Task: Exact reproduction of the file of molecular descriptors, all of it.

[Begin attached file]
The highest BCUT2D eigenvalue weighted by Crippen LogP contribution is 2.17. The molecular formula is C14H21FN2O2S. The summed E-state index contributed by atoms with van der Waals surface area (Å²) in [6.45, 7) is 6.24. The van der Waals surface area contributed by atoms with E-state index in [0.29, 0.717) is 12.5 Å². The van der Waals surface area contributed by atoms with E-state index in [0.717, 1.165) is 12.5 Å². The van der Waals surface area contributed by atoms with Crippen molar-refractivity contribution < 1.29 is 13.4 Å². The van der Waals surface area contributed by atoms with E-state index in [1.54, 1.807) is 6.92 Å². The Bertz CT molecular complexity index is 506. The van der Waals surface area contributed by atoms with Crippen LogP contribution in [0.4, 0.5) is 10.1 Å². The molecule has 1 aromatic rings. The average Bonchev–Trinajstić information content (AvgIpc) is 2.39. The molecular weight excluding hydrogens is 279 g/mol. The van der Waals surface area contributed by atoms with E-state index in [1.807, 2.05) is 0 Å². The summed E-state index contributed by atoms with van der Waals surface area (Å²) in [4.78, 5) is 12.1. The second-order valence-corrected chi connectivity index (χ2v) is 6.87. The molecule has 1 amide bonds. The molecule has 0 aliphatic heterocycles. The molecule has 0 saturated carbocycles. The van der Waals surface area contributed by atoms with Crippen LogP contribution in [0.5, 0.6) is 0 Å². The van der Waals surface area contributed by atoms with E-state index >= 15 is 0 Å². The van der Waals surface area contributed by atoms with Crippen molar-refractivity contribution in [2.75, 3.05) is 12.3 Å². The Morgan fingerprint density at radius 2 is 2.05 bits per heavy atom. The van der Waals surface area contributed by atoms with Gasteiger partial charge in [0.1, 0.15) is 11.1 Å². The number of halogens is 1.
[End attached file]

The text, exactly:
The highest BCUT2D eigenvalue weighted by Crippen LogP contribution is 2.17. The molecular formula is C14H21FN2O2S. The summed E-state index contributed by atoms with van der Waals surface area (Å²) in [6.45, 7) is 6.24. The van der Waals surface area contributed by atoms with E-state index in [0.29, 0.717) is 12.5 Å². The van der Waals surface area contributed by atoms with E-state index in [0.717, 1.165) is 12.5 Å². The van der Waals surface area contributed by atoms with Crippen molar-refractivity contribution < 1.29 is 13.4 Å². The van der Waals surface area contributed by atoms with E-state index in [1.54, 1.807) is 6.92 Å². The Bertz CT molecular complexity index is 506. The van der Waals surface area contributed by atoms with Crippen LogP contribution in [0.4, 0.5) is 10.1 Å². The molecule has 1 aromatic rings. The average Bonchev–Trinajstić information content (AvgIpc) is 2.39. The molecular weight excluding hydrogens is 279 g/mol. The van der Waals surface area contributed by atoms with E-state index in [1.807, 2.05) is 0 Å². The summed E-state index contributed by atoms with van der Waals surface area (Å²) in [4.78, 5) is 12.1. The second-order valence-corrected chi connectivity index (χ2v) is 6.87. The molecule has 1 amide bonds. The molecule has 0 aliphatic heterocycles. The molecule has 0 saturated carbocycles. The van der Waals surface area contributed by atoms with Crippen LogP contribution in [0.5, 0.6) is 0 Å². The van der Waals surface area contributed by atoms with E-state index >= 15 is 0 Å². The van der Waals surface area contributed by atoms with Crippen molar-refractivity contribution in [2.75, 3.05) is 12.3 Å². The Morgan fingerprint density at radius 2 is 2.05 bits per heavy atom. The van der Waals surface area contributed by atoms with Gasteiger partial charge in [0.1, 0.15) is 11.1 Å². The number of halogens is 1.